As my hon. Friend suggests, had we restored the earnings link--as the Liberal Democrats now imply that we should have--there would have been the same cost inflation. That is what Liberal Democrat policies would have brought about. The problem is that the Liberal Democrats produced a manifesto in which their sums did not add up, and they have now added yet more expenditure by promising more to pensioners, without explaining how--[Interruption.]

Mr. Deputy Speaker (Mr. Michael J. Martin): Order. Hon. Members must not shout at each other across the Floor.

Mr. Bayley: If the Liberal Democrats wish to increase expenditure, they owe it to the public, and to pensioners in particular, to explain how they are going to do that.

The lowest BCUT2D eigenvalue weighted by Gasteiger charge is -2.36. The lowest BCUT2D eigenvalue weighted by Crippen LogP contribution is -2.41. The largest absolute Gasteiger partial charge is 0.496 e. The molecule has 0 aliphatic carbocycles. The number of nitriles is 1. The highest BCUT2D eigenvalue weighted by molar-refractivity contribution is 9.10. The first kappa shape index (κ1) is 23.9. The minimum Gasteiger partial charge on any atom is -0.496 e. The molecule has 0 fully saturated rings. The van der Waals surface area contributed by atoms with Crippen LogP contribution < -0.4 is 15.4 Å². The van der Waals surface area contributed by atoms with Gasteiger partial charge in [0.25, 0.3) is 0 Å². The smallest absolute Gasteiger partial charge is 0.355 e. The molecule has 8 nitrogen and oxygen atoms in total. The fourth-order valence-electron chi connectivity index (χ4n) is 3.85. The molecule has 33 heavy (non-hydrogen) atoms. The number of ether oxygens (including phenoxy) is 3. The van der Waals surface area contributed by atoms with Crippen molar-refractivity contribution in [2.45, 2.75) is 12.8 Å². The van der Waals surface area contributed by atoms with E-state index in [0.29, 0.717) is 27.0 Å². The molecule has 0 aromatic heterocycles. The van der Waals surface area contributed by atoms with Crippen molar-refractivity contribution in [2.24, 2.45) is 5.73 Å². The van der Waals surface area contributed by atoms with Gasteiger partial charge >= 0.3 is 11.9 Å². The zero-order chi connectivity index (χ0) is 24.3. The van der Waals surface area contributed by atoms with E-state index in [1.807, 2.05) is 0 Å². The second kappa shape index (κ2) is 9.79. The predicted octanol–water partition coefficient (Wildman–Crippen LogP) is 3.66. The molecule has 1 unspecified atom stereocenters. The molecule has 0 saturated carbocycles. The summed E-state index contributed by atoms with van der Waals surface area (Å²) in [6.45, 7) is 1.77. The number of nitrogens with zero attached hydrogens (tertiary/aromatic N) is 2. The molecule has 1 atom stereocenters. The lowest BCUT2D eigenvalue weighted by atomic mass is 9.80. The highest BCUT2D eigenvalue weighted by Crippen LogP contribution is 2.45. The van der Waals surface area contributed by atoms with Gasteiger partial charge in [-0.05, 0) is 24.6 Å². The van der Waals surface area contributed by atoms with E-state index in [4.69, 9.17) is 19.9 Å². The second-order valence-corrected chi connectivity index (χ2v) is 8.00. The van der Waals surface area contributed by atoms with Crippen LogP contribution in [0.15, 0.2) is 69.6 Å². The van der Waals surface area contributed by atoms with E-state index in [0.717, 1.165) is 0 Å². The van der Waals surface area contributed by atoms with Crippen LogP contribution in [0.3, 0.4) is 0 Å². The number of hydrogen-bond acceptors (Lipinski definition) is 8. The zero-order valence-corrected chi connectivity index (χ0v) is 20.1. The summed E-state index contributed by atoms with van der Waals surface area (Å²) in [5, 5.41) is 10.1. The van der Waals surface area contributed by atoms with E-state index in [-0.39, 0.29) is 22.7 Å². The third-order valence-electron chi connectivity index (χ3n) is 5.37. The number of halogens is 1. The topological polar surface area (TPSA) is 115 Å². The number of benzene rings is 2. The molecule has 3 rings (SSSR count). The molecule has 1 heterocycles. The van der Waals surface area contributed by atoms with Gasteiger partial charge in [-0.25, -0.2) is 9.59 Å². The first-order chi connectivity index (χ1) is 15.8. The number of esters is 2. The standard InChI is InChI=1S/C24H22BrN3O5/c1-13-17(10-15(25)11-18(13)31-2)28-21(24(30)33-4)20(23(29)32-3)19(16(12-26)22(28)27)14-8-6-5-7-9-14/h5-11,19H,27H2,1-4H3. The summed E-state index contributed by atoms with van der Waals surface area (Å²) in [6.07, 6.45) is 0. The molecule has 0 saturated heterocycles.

Pensioners are bright. They are too bright to be taken in easily by a bit of flexible arithmetic. During the last Parliament, I went to a public meeting to talk to the York

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pensioners association, which I had established. It was one of the first things that I did after being elected. I went to the meeting days after the Labour party had decided, in policy terms, to opt for targeting rather than raising the basic state pension in line with earnings--which had been our policy hitherto, as hon. Members know.

To be blunt, I expected a pretty rough ride. After I had said my piece, a woman pensioner stood up and said, "I am glad you said that, Mr. Bayley. When the Labour party promised the earth, I rather wondered where they would find the money." When a party makes promises without explaining how they will be funded, it has no credibility.

My hon. Friend the Member for Kingswood (Mr. Berry) did not argue that the Government should restore the link between the basic state pension and earnings, but he did argue that they should do more than provide price indexation for pensioners as a whole. Similar points were made by my hon. Friends the Members for Coventry, South (Mr. Cunningham) and for Bethnal Green and Bow (Ms King).